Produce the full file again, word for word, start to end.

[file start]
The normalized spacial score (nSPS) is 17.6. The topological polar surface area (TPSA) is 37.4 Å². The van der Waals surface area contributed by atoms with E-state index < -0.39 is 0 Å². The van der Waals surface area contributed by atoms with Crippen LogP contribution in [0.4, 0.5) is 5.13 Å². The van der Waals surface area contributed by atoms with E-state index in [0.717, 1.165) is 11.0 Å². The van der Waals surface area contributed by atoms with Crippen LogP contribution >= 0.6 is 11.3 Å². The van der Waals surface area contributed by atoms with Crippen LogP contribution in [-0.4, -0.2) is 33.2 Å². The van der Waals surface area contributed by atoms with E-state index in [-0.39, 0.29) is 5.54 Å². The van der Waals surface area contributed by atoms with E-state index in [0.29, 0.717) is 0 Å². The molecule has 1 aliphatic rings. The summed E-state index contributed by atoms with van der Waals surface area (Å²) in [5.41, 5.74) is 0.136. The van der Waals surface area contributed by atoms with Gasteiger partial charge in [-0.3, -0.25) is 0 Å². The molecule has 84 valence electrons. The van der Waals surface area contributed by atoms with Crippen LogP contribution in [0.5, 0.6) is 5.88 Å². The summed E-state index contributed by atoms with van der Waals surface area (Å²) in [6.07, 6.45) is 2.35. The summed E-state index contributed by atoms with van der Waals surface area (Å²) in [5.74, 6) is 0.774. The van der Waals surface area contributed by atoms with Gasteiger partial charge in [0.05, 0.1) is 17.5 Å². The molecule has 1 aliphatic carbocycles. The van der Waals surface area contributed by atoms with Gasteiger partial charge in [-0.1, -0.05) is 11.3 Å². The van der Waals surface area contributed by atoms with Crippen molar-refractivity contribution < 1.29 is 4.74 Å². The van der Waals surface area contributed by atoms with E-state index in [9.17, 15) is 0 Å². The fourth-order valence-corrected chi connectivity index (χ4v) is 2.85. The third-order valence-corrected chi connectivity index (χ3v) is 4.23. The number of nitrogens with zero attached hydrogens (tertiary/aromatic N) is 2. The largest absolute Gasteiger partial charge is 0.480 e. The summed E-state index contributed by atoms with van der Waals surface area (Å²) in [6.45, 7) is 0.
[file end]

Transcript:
The normalized spacial score (nSPS) is 17.6. The topological polar surface area (TPSA) is 37.4 Å². The van der Waals surface area contributed by atoms with E-state index < -0.39 is 0 Å². The van der Waals surface area contributed by atoms with Crippen LogP contribution in [0.4, 0.5) is 5.13 Å². The van der Waals surface area contributed by atoms with E-state index in [0.717, 1.165) is 11.0 Å². The van der Waals surface area contributed by atoms with Crippen LogP contribution >= 0.6 is 11.3 Å². The van der Waals surface area contributed by atoms with Crippen LogP contribution in [-0.4, -0.2) is 33.2 Å². The van der Waals surface area contributed by atoms with E-state index in [-0.39, 0.29) is 5.54 Å². The van der Waals surface area contributed by atoms with E-state index in [0.29, 0.717) is 0 Å². The molecule has 1 aliphatic rings. The summed E-state index contributed by atoms with van der Waals surface area (Å²) in [5.41, 5.74) is 0.136. The van der Waals surface area contributed by atoms with Gasteiger partial charge in [-0.3, -0.25) is 0 Å². The molecule has 84 valence electrons. The van der Waals surface area contributed by atoms with Crippen LogP contribution in [0.5, 0.6) is 5.88 Å². The summed E-state index contributed by atoms with van der Waals surface area (Å²) in [6.07, 6.45) is 2.35. The summed E-state index contributed by atoms with van der Waals surface area (Å²) in [5.74, 6) is 0.774. The van der Waals surface area contributed by atoms with Gasteiger partial charge in [0.05, 0.1) is 17.5 Å². The molecule has 1 aliphatic carbocycles. The van der Waals surface area contributed by atoms with Gasteiger partial charge in [-0.1, -0.05) is 11.3 Å². The van der Waals surface area contributed by atoms with Crippen molar-refractivity contribution < 1.29 is 4.74 Å². The van der Waals surface area contributed by atoms with E-state index in [9.17, 15) is 0 Å². The fourth-order valence-corrected chi connectivity index (χ4v) is 2.85. The third-order valence-corrected chi connectivity index (χ3v) is 4.23. The number of nitrogens with zero attached hydrogens (tertiary/aromatic N) is 2. The largest absolute Gasteiger partial charge is 0.480 e. The summed E-state index contributed by atoms with van der Waals surface area (Å²) in [6.45, 7) is 0.